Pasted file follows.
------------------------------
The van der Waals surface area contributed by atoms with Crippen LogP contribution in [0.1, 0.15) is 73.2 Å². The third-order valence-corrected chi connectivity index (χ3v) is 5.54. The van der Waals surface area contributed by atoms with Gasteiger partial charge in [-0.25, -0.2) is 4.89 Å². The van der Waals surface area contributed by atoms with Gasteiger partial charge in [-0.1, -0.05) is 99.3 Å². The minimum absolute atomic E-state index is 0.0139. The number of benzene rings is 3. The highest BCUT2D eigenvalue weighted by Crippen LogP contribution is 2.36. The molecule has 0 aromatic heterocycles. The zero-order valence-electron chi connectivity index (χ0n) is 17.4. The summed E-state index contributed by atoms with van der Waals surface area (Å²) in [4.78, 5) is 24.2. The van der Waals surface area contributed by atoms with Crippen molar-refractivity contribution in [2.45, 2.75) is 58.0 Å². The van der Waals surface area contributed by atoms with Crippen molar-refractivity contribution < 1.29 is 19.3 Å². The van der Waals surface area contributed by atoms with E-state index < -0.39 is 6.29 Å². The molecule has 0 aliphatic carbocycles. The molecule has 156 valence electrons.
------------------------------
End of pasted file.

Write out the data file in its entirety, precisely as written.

The van der Waals surface area contributed by atoms with Crippen LogP contribution in [0.1, 0.15) is 73.2 Å². The third-order valence-corrected chi connectivity index (χ3v) is 5.54. The van der Waals surface area contributed by atoms with Gasteiger partial charge in [-0.25, -0.2) is 4.89 Å². The van der Waals surface area contributed by atoms with Gasteiger partial charge in [-0.1, -0.05) is 99.3 Å². The minimum absolute atomic E-state index is 0.0139. The number of benzene rings is 3. The highest BCUT2D eigenvalue weighted by Crippen LogP contribution is 2.36. The molecule has 0 aromatic heterocycles. The zero-order valence-electron chi connectivity index (χ0n) is 17.4. The summed E-state index contributed by atoms with van der Waals surface area (Å²) in [4.78, 5) is 24.2. The van der Waals surface area contributed by atoms with Crippen molar-refractivity contribution in [2.45, 2.75) is 58.0 Å². The van der Waals surface area contributed by atoms with Crippen molar-refractivity contribution < 1.29 is 19.3 Å². The van der Waals surface area contributed by atoms with E-state index < -0.39 is 6.29 Å². The molecule has 0 aliphatic carbocycles. The molecule has 156 valence electrons.